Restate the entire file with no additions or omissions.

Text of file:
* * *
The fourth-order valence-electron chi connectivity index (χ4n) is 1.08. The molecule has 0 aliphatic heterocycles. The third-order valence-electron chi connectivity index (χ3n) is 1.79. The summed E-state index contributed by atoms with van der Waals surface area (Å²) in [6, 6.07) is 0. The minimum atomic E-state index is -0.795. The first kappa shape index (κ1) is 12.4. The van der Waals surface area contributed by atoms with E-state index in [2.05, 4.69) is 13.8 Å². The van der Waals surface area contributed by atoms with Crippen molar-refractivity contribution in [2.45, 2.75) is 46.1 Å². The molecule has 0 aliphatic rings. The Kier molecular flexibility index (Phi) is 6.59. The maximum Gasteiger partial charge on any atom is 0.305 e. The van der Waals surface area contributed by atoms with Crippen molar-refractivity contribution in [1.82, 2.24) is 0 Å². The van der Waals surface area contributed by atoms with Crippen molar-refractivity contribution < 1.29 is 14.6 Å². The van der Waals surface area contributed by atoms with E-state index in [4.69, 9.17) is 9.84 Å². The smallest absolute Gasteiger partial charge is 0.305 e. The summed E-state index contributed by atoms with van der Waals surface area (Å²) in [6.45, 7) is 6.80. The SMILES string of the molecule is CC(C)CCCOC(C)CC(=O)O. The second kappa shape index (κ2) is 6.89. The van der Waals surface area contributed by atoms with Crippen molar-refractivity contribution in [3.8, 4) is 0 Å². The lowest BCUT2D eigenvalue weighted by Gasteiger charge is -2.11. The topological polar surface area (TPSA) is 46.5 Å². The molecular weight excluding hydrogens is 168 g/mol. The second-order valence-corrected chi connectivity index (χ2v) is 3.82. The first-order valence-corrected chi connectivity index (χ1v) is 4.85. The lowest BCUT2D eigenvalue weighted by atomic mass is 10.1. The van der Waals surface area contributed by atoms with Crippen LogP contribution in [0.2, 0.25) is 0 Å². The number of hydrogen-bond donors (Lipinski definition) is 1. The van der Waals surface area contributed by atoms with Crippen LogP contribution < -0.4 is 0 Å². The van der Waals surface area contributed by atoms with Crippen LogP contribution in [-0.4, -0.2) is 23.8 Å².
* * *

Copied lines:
The fourth-order valence-electron chi connectivity index (χ4n) is 1.08. The molecule has 0 aliphatic heterocycles. The third-order valence-electron chi connectivity index (χ3n) is 1.79. The summed E-state index contributed by atoms with van der Waals surface area (Å²) in [6, 6.07) is 0. The minimum atomic E-state index is -0.795. The first kappa shape index (κ1) is 12.4. The van der Waals surface area contributed by atoms with E-state index in [2.05, 4.69) is 13.8 Å². The van der Waals surface area contributed by atoms with Crippen molar-refractivity contribution in [2.45, 2.75) is 46.1 Å². The molecule has 0 aliphatic rings. The Kier molecular flexibility index (Phi) is 6.59. The maximum Gasteiger partial charge on any atom is 0.305 e. The van der Waals surface area contributed by atoms with Crippen molar-refractivity contribution in [1.82, 2.24) is 0 Å². The van der Waals surface area contributed by atoms with Crippen molar-refractivity contribution < 1.29 is 14.6 Å². The van der Waals surface area contributed by atoms with E-state index in [4.69, 9.17) is 9.84 Å². The smallest absolute Gasteiger partial charge is 0.305 e. The summed E-state index contributed by atoms with van der Waals surface area (Å²) in [6.45, 7) is 6.80. The SMILES string of the molecule is CC(C)CCCOC(C)CC(=O)O. The second kappa shape index (κ2) is 6.89. The van der Waals surface area contributed by atoms with Crippen molar-refractivity contribution in [3.8, 4) is 0 Å². The lowest BCUT2D eigenvalue weighted by Gasteiger charge is -2.11. The topological polar surface area (TPSA) is 46.5 Å². The molecular weight excluding hydrogens is 168 g/mol. The second-order valence-corrected chi connectivity index (χ2v) is 3.82. The first-order valence-corrected chi connectivity index (χ1v) is 4.85. The lowest BCUT2D eigenvalue weighted by atomic mass is 10.1. The van der Waals surface area contributed by atoms with Crippen LogP contribution in [0.2, 0.25) is 0 Å². The number of hydrogen-bond donors (Lipinski definition) is 1. The van der Waals surface area contributed by atoms with Crippen LogP contribution < -0.4 is 0 Å². The van der Waals surface area contributed by atoms with Crippen LogP contribution in [-0.4, -0.2) is 23.8 Å².